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Windows NT opening screen

Microsoft Windows NT Workstation 4.0

Windows on steroids?

Microsoft, with little fanfare, has released the next generation of its heavyweight operating system, Windows NT.

NT Workstation 4.0 is to Windows 95 as a gas barbecue is to a hibachi: it’s more robust and powerful, an "industrial strength" version of Win 95. It has many advantages over its little brother but, despite NT’s strengths, Windows 95 still does some things better.

NT, ("New Technology"), doesn’t crash as much as Windows 95 (not that "95" crashes a lot), though it doesn’t seem as stable as the last version, either. You won’t need a crash helmet, with either operating system. NT multitasks better than '95,' too - "virtually walking and chewing gum at the same time" - and it exploits your hardware better, though it also expects more hardware and will be miffed if it isn’t there.

One big advantage of NT is the "NTFS" file system, which doesn’t waste hard drive space like DOS/Windows 95’s "FAT" (file allocation table) does. Under FAT, the larger your hard disk the more wasted space, but NTFS is a workhorse of a different color. And NT lets you use NTFS, FAT, or both - which is great if you want to keep your old Windows/DOS software, though it means rebooting from one system to the other. For another look at "FAT," read our PartitionMagic review.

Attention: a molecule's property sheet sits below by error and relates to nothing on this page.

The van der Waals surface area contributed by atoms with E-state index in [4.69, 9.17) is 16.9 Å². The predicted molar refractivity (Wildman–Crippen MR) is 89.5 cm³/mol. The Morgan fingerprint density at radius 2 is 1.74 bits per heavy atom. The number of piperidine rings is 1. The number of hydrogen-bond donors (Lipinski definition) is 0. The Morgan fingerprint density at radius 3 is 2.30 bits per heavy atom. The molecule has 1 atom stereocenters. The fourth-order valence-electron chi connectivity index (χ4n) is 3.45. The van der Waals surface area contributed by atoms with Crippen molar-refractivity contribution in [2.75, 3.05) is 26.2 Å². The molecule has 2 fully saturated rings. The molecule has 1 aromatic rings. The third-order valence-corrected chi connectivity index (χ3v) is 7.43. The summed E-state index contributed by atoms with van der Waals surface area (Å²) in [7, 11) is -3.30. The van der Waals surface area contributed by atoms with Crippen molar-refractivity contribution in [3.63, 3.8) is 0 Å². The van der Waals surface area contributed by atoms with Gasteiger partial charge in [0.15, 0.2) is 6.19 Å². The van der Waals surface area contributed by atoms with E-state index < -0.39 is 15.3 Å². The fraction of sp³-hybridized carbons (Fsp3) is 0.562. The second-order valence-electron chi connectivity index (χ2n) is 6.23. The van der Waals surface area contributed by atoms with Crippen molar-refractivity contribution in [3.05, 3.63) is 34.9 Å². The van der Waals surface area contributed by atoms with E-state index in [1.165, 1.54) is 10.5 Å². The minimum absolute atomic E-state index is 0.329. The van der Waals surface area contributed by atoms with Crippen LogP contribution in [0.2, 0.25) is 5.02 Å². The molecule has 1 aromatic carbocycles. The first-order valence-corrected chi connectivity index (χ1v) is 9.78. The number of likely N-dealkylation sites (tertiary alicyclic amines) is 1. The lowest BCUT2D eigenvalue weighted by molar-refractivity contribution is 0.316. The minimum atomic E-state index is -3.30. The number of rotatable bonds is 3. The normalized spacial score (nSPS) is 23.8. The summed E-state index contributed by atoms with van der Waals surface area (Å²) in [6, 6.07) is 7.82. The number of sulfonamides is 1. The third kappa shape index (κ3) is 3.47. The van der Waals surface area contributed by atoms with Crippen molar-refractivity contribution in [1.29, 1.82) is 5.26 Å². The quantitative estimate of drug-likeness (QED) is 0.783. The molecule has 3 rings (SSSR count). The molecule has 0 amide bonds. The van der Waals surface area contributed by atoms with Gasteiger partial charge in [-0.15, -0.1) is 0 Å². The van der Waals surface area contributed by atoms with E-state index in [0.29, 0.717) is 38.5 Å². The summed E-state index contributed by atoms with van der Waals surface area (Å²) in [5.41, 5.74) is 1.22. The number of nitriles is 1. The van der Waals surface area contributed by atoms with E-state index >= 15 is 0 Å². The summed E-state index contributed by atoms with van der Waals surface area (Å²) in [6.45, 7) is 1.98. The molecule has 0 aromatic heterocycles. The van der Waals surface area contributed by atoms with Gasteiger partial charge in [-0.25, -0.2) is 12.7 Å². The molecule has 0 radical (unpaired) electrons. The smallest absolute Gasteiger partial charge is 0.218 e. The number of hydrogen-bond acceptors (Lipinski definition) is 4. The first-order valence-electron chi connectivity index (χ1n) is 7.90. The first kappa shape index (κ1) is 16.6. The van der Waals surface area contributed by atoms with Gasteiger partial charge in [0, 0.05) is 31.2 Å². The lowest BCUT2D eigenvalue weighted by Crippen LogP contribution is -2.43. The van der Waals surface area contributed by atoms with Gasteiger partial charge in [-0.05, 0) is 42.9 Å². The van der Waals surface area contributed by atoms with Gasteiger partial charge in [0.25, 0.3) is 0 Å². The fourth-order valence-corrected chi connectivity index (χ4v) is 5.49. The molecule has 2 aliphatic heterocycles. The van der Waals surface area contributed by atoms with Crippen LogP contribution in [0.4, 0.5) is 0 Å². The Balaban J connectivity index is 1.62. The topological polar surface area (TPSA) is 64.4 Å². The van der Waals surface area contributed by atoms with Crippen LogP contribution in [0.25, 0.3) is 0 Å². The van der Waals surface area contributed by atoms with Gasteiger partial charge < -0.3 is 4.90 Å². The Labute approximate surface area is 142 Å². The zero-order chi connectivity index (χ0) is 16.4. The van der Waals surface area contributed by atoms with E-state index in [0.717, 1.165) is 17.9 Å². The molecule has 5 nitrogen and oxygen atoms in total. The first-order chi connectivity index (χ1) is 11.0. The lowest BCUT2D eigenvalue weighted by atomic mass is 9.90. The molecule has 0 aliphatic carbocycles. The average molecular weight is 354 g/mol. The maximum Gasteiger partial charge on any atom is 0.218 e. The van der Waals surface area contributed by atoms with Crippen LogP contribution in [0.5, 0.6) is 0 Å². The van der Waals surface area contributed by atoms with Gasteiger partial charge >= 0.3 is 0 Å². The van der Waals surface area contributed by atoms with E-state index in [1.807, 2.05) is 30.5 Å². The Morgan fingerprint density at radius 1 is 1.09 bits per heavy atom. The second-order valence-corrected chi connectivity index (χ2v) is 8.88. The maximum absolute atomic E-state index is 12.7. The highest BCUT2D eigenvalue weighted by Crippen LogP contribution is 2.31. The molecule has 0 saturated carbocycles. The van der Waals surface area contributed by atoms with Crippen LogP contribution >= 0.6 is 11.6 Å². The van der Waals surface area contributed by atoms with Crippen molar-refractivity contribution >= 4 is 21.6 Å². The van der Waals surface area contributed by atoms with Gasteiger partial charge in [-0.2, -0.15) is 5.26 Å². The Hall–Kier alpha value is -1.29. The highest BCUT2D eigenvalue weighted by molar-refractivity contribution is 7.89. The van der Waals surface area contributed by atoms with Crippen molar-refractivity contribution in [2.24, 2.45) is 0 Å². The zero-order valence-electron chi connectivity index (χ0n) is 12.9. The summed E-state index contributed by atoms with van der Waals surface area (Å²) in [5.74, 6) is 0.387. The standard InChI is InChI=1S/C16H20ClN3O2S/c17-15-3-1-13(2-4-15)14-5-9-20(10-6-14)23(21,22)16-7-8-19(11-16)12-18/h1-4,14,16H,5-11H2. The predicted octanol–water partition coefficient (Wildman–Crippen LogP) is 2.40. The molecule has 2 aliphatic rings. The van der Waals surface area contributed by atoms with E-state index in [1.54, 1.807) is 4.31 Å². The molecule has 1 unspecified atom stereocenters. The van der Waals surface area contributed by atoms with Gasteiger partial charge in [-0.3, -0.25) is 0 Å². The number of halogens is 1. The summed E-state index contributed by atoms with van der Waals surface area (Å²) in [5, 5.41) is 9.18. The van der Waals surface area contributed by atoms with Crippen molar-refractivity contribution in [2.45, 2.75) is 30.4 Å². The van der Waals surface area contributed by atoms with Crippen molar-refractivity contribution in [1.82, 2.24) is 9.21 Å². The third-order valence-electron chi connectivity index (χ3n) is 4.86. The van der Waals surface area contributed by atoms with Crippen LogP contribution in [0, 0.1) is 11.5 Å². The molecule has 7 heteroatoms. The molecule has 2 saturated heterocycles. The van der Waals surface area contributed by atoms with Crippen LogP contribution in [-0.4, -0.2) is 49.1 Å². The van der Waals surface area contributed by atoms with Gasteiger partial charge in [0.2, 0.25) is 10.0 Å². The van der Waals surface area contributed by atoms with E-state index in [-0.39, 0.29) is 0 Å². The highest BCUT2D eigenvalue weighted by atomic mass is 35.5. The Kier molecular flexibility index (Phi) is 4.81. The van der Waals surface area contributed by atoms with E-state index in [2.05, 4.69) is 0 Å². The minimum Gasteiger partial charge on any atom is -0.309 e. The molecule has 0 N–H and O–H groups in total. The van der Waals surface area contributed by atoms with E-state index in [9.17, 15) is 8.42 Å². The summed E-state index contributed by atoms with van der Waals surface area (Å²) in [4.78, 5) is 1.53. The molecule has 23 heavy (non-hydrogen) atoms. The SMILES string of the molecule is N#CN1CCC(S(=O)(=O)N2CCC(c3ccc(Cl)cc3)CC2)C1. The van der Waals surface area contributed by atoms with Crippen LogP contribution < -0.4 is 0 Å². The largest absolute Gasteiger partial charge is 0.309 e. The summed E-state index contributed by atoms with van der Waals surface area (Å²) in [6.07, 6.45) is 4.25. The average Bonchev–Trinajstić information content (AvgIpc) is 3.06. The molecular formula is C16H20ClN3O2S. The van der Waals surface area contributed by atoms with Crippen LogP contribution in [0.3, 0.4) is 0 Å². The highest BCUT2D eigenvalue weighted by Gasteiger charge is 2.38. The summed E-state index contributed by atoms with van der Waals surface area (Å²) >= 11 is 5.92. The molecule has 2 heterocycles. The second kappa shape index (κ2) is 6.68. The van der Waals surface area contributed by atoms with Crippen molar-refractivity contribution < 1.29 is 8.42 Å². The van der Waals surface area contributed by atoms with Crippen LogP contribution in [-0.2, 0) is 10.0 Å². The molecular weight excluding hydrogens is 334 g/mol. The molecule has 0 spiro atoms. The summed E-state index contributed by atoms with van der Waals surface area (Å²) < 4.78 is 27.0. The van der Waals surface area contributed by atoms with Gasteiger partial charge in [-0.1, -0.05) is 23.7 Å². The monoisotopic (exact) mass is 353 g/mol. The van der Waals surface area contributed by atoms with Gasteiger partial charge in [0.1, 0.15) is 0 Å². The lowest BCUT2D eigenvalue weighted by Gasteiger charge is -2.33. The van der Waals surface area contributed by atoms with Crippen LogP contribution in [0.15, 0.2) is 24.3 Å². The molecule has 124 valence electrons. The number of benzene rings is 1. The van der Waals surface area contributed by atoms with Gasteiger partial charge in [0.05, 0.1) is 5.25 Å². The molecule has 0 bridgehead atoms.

NT’s security aspects are top notch, including a "multi-user design" that lets each user have his own setup - which no one can get at without that user’s blessing - and its utilities make system maintenance - well, if not a breeze then at least not as nasty as before.

On the downside, NT isn’t really "mainstream," so you may have trouble finding drivers for it - though it does come with plenty built in. Its multimedia performance isn’t up to "95’s" snuff, either, and it may not run all your existing software; even "Windows 95" on a box doesn’t mean NT will like it. Some applications can be "fudged" into working on NT, but it isn’t wise to fool Mother Cyber unless you know what you’re doing.

We noticed a few "out of memory" problems that didn’t make any sense, but who hasn’t had bizarre things happen to a computer? And I got tired of NT’s incessant demand that you log in on bootup. We used it on a standalone system with no secret stuff, so logins weren’t necessary - except to NT.

Fortunately our resident Computer Science expert was able to beat some sense into it.

We like NT’s power and potential and - except for the software incompatibilities - we’d convert to it completely. Because of them, however (and because we have to review lots of DOS/WIndows 95 stuff), we're sticking with Windows 95. For now.

NT is more for the small business/corporate user rather than the personal/home desktop, but if you have the hardware, the inclination (and the software!), it’s lovely.


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January 31, 2006